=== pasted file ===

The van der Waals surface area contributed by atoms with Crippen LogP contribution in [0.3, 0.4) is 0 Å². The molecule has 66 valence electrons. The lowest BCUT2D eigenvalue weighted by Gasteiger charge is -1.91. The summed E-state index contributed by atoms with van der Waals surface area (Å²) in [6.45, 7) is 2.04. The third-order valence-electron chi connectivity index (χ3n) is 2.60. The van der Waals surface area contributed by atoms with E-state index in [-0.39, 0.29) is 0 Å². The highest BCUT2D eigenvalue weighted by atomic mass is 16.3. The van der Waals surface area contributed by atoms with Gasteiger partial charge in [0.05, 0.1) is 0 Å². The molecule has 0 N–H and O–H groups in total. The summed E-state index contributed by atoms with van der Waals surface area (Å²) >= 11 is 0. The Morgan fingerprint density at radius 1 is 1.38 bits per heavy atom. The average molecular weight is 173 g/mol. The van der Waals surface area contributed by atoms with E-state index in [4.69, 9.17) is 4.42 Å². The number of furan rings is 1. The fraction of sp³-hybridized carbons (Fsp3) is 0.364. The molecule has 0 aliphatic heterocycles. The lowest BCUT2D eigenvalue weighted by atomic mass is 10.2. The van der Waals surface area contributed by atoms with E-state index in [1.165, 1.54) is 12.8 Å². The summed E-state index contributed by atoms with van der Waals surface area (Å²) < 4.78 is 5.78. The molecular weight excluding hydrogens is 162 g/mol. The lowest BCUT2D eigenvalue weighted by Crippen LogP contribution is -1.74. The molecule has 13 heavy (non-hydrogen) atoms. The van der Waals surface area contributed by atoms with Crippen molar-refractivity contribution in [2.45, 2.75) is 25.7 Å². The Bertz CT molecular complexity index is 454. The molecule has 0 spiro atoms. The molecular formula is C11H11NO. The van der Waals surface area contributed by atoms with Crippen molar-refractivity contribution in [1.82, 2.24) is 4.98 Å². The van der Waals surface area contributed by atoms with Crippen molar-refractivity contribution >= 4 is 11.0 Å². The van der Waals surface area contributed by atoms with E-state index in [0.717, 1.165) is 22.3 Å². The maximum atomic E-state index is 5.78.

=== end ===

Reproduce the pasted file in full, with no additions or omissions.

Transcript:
The van der Waals surface area contributed by atoms with Crippen LogP contribution in [0.3, 0.4) is 0 Å². The molecule has 66 valence electrons. The lowest BCUT2D eigenvalue weighted by Gasteiger charge is -1.91. The summed E-state index contributed by atoms with van der Waals surface area (Å²) in [6.45, 7) is 2.04. The third-order valence-electron chi connectivity index (χ3n) is 2.60. The van der Waals surface area contributed by atoms with E-state index in [-0.39, 0.29) is 0 Å². The highest BCUT2D eigenvalue weighted by atomic mass is 16.3. The van der Waals surface area contributed by atoms with Gasteiger partial charge in [0.05, 0.1) is 0 Å². The molecule has 0 N–H and O–H groups in total. The summed E-state index contributed by atoms with van der Waals surface area (Å²) >= 11 is 0. The Morgan fingerprint density at radius 1 is 1.38 bits per heavy atom. The average molecular weight is 173 g/mol. The van der Waals surface area contributed by atoms with E-state index in [4.69, 9.17) is 4.42 Å². The number of furan rings is 1. The fraction of sp³-hybridized carbons (Fsp3) is 0.364. The molecule has 0 aliphatic heterocycles. The lowest BCUT2D eigenvalue weighted by atomic mass is 10.2. The van der Waals surface area contributed by atoms with E-state index in [1.165, 1.54) is 12.8 Å². The summed E-state index contributed by atoms with van der Waals surface area (Å²) < 4.78 is 5.78. The molecular weight excluding hydrogens is 162 g/mol. The lowest BCUT2D eigenvalue weighted by Crippen LogP contribution is -1.74. The molecule has 13 heavy (non-hydrogen) atoms. The van der Waals surface area contributed by atoms with Crippen molar-refractivity contribution in [2.45, 2.75) is 25.7 Å². The Bertz CT molecular complexity index is 454. The molecule has 0 spiro atoms. The molecular formula is C11H11NO. The van der Waals surface area contributed by atoms with Crippen molar-refractivity contribution in [1.82, 2.24) is 4.98 Å². The van der Waals surface area contributed by atoms with Crippen molar-refractivity contribution >= 4 is 11.0 Å². The van der Waals surface area contributed by atoms with E-state index in [0.717, 1.165) is 22.3 Å². The maximum atomic E-state index is 5.78.